Ryan Bailey,The Acts of Saint Cyprian of Antioch: Critical Editions, Translations, and Commentary, 2017.

Lesley Fast, (co-promoted with L. J. de Vries) Persuasive Speaking and Bible Translation: A study of the Gospel of Mark and its reception in Græco-Roman and Lovangai environments, (Vrije Universiteit (VU) Amsterdam), 2014.

Dean M. Brady, ‘Now, Concerning the Things of the Spirit’: The Representation of Personal Religious Experience in the Letters of Paul, 2012.

Karl J. McDaniel, (co-supervision with E. Aitken) Prospection, Retrospection, and Emotive Effect: Suspense, Surprise, and Curiosity in Matthew's Gospel, 2010.

Philip Tite, (co-supervised with F. Wisse) Valentinian Ethics and Paraenetic Discourse: Determining the Social Function of Moral Exhortation in Valentinian Christianity, 2005.

Marc Debanne, Enthymemes in the Letters of Paul, 2001.

Alyda Faber, (co-supervised with K. Skerrett), Wounds: Theories of Violence in Theological Discourse [Dean’s Honour List], 2001.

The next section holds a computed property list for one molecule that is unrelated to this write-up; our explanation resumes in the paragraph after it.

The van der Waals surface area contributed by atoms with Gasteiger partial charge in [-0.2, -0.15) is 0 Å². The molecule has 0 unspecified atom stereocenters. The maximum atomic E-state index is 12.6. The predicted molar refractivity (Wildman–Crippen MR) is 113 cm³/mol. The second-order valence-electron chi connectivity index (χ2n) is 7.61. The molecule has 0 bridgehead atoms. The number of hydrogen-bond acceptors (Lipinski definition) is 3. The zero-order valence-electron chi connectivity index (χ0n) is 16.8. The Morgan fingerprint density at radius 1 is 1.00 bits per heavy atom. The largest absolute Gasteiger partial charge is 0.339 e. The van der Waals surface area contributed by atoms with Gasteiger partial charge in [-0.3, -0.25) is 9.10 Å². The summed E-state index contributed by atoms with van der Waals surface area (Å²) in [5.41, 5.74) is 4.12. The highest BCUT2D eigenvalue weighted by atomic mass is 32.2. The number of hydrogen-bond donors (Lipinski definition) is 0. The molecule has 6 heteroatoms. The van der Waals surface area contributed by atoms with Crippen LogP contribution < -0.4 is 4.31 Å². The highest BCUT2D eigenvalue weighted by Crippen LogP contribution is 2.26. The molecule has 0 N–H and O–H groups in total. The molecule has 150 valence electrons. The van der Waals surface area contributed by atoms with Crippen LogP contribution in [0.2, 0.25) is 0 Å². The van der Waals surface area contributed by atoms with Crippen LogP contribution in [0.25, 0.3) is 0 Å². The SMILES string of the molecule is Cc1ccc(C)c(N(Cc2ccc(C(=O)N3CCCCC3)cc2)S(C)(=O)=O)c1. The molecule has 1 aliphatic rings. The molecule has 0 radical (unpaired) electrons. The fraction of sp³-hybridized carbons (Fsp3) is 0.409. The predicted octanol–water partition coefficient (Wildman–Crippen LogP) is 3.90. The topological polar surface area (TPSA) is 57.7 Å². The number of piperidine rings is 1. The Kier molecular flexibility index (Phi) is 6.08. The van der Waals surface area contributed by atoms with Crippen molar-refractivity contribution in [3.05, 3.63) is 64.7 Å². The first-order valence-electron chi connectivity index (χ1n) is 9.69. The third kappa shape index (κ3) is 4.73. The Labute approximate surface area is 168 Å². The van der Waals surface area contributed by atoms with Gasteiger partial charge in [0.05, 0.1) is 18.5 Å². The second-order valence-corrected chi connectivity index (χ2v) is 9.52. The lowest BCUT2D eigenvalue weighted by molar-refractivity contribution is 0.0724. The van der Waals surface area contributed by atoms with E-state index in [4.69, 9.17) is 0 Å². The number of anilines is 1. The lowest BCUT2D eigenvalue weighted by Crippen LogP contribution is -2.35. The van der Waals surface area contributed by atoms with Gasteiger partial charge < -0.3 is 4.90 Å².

Heidi Epstein, (co-supervised with M. Morris), Melting the Venusberg: A Feminist Theology of Music [Dean’s Honour List], 2000,

Supervision of Ph.D. Theses (on-going)

Brad Rice, The Star of Bethlehem as Christ in Early Christian Interpretation.

Victor Gavino, (co-supervising with Patricia Faison Hewlin, Desautels Faculty of Management).

Supervision of M.A. Theses Completed

Scott Mason, John Chrysostom as an Interpreter of Paul’s letter to the Philippians: The Soteriological Significance of Mimesis, 2022.

Sarina Meyer, Aseneth in Alexandria: the ethics of wealth in ‘Joseph and Aseneth’ in the ancient ascetic context” (co-supervision with Gerbern Oegema), 2016.

Marla MacDonald, “Ancient Athletics and Memorializing the Dead in 1 Corinthians 4:9 and 9:24-27”, 2015.

Catherine Aldred, “Rhetoric, Discourse and the Surplus of Meaning: Innovations in First Nations’ Language Bible Translation”, 2013.

Eric Farr, "The narrative and discursive references to children and audience duality in The Gospel of Mark", 2011.

Madison Robins, ‘And I will surely hide my face:’ Pseudo-Writing in LXX Esther and Second Maccabees (co-supervision with E. Aitken), 2010.

Stephen Casimir, A Critical Review of Characterization in the Fourth Gospel’s Structure of Anonymous Disciple Allusions, 2004.

Amalinda Berube, Tragedy in the Gospel of Mark, 2003.

Lesley Fast, Rhetorical Dimensions of Speech Representation, (Dean’s Honour List), 2003.


Back to top